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Economists’ Latest Leading Recessionary Indicator: Sex

Courtesy of ZeroHedge. View original post here.

When it comes to unorthodox indicators of the business cycle – especially when the business cycle is the second longest in history such as this one – economists have always had creative ways of “calculating” where in the cycle we are at any given moment.

Starting in the 1926s, economist George Taylor came up with the “hemline index” which suggested that the length of women’s skirts tracked stock market performance — rising and falling in tandem. In good economies, we get such results as miniskirts while in poor economic times, as shown by the 1929 Wall Street Crash, hems can drop almost overnight.

Several decades later, former Fed chair Alan Greenspan used to track sales of men’s underwear, which he said fell at the onset of recessions as men delayed buying new underwear during tough economic times.

Then there was the lipstick index proposed by Estée Lauder chairman Leonard Lauder in 2001: he claimed that purchases of cosmetics were inversely correlated with the health of the economy (the idea was later discredited). The 2008 recession gave rise to the tie index, sales of which, it was claimed, rise as employees fear for their jobs.

Now, according to new research there is a new indicator that can warn of a coming recession: sex, or rather the 9 month consequences thereof: the rise and fall of pregnancies.

According to a paper paper published on Monday by the National Bureau of Economic Research, ahead of the past three US recessions, the number of conceptions began to fall at least six months before the economy started to contract. As the FT notes, while previous research has shown how birth rates track economic cycles, the scientific study is the first to show that fertility declines are a leading indicator for recessions.

Speaking to the FT, Daniel Hungerman, economics professor at the University of Notre Dame and one of the report’s authors, said it was “striking” that the drop in pregnancies was evident before the recession that came after the 2007 financial crisis, since it has traditionally been argued that this slump had been hard to predict.

It may be difficult for “experts” but apparently not for a couple deciding what to do next in the bedroom.

The analysis used data on the 109 million births in the US between 1989-2016 to examine how fertility rates changed through the last three economic cycles — in the early 1990s, the early 2000s and the late 2000s. A similar pattern emerged in all three cases.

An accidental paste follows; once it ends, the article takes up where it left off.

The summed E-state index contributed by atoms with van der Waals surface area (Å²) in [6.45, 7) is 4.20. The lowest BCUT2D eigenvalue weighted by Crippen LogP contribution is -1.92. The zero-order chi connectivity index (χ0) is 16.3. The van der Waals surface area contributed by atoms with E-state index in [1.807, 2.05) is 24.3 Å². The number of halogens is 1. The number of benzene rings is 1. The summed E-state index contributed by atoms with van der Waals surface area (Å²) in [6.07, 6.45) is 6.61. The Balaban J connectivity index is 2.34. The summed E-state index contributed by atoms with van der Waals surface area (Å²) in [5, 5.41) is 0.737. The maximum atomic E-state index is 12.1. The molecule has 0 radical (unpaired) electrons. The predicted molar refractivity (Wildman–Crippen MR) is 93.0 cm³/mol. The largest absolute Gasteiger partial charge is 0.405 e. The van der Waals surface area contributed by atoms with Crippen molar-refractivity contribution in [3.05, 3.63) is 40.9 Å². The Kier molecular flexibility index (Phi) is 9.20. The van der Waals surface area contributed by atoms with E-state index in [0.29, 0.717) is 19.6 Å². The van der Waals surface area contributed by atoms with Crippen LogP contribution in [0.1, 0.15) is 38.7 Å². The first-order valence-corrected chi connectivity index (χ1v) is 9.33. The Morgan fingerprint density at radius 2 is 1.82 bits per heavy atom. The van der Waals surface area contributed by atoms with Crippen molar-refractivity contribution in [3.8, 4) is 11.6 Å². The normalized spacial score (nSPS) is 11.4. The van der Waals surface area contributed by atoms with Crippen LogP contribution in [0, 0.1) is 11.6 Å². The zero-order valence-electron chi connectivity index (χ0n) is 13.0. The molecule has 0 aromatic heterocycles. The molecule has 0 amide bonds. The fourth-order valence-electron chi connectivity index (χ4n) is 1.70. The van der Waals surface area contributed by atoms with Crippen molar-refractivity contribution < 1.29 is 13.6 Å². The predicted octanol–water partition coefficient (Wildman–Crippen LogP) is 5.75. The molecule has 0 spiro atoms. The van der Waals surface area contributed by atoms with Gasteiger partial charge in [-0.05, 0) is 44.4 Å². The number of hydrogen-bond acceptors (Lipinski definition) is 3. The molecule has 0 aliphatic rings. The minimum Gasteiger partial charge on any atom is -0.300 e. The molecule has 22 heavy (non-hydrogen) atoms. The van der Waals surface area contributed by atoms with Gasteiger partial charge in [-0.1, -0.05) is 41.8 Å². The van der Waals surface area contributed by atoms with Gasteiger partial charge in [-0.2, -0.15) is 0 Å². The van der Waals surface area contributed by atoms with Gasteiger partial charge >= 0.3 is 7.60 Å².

The researchers focused on birth data from the National Center for Health Statistics, looking at clinical estimates for the month of conception. They compared that to the dates of the recessions, as calculated by the NBER, and to changes in the GDP. The change in birth rates was driven by a drop in conceptions, not an increase in abortion or miscarriage, the researchers found. In other words, less sex with the intent to procreate. 

“One way to think about this is that the decision to have a child often reflects one’s level of optimism about the future,” says Kasey Buckles, another Notre-Dame professor and co-author of the study. Research published through the NBER is often conducted by academics at their own universities.

To the researchers’ surprise, they found that falls in conceptions were a far better leading indicator of recessions than many commonly used indicators such as consumer confidence, measures of uncertainty, and purchases of big-ticket items such as washing machines and cars.

“None of the experts saw it coming and in its first few months many business leaders were convinced the economy was doing OK,” he says. The fertility statistics told a different story.

Take the Great Recession. The U.S. birth rate, rising before the recession, fell in 2008, as one might expect. But back up before that — to the middle of 2007. The subprime mortgage crisis was hurting the housing market, but the broader effect on the economy was not yet apparent. As the NPR notes, stock prices kept hitting all-time highs. Unemployment was below 5 percent. Analysts were confident, optimistic. In July, the chief economist of Standard & Poor’s told NPR listeners that “the rest of the economy so far has been ignoring the housing crisis very nicely.”

It was months before the recession began, as NBER later calculated it, and more than a year before the collapse of Lehman Brothers triggered a global panic.

But, the researchers found, the U.S. conception rate had already started to drop.

“That’s what makes our results surprising,” Buckle says. “While the best of the experts didn’t see the Great Recession coming, it seems that families and households were feeling those tremors and responding to it.”

The researchers suggest several possible explanations, including the natural time lag with attempting to conceive, the increasing age of first-time mothers and the growing popularity of long-acting birth control.

* * *

To be sure, this may be just another case of spurious correlation, especially now that the Fed has killed the business cycle. Indeed, researchers admitted that the correlation between conceptions and recessions is not perfect, and there have been periods when conceptions have fallen but the economy has not.

Professor Buckles said: “It might be difficult in practice to determine whether a one-quarter drop in conceptions is really signalling a future downturn. However, this is also an issue with many commonly used economic indicators.”

So what does the latest data indicate? Well, as the chart below shows, after peaking in some time in 2013, the US is now deep in its latest recession, at least based on pregnancy rates. Ironically, it is now up to the NBER – the author of the paper – to determine if that is indeed the case.

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